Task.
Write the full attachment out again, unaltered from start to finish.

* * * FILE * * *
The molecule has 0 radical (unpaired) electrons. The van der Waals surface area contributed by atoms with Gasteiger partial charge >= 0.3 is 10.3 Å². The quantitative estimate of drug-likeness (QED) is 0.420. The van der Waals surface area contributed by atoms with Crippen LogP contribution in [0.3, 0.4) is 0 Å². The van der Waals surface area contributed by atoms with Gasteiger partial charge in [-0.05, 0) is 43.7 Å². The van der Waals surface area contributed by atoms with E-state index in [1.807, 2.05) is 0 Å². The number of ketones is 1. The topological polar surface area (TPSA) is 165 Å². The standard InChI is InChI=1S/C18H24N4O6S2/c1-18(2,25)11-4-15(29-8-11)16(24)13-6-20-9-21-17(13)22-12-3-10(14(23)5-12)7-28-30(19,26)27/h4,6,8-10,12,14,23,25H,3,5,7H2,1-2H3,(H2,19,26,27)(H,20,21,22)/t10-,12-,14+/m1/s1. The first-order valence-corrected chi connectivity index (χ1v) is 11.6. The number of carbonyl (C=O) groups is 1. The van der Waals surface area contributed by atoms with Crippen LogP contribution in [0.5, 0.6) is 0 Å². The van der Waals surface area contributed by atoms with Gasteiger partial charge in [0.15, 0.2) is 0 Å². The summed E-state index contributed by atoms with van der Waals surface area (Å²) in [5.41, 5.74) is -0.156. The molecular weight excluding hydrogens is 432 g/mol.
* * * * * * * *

The molecule has 0 radical (unpaired) electrons. The van der Waals surface area contributed by atoms with Gasteiger partial charge >= 0.3 is 10.3 Å². The quantitative estimate of drug-likeness (QED) is 0.420. The van der Waals surface area contributed by atoms with Crippen LogP contribution in [0.3, 0.4) is 0 Å². The van der Waals surface area contributed by atoms with Gasteiger partial charge in [-0.05, 0) is 43.7 Å². The van der Waals surface area contributed by atoms with E-state index in [1.807, 2.05) is 0 Å². The number of ketones is 1. The topological polar surface area (TPSA) is 165 Å². The standard InChI is InChI=1S/C18H24N4O6S2/c1-18(2,25)11-4-15(29-8-11)16(24)13-6-20-9-21-17(13)22-12-3-10(14(23)5-12)7-28-30(19,26)27/h4,6,8-10,12,14,23,25H,3,5,7H2,1-2H3,(H2,19,26,27)(H,20,21,22)/t10-,12-,14+/m1/s1. The first-order valence-corrected chi connectivity index (χ1v) is 11.6. The number of carbonyl (C=O) groups is 1. The van der Waals surface area contributed by atoms with Crippen LogP contribution in [0.5, 0.6) is 0 Å². The van der Waals surface area contributed by atoms with Gasteiger partial charge in [0.15, 0.2) is 0 Å². The summed E-state index contributed by atoms with van der Waals surface area (Å²) in [5.41, 5.74) is -0.156. The molecular weight excluding hydrogens is 432 g/mol.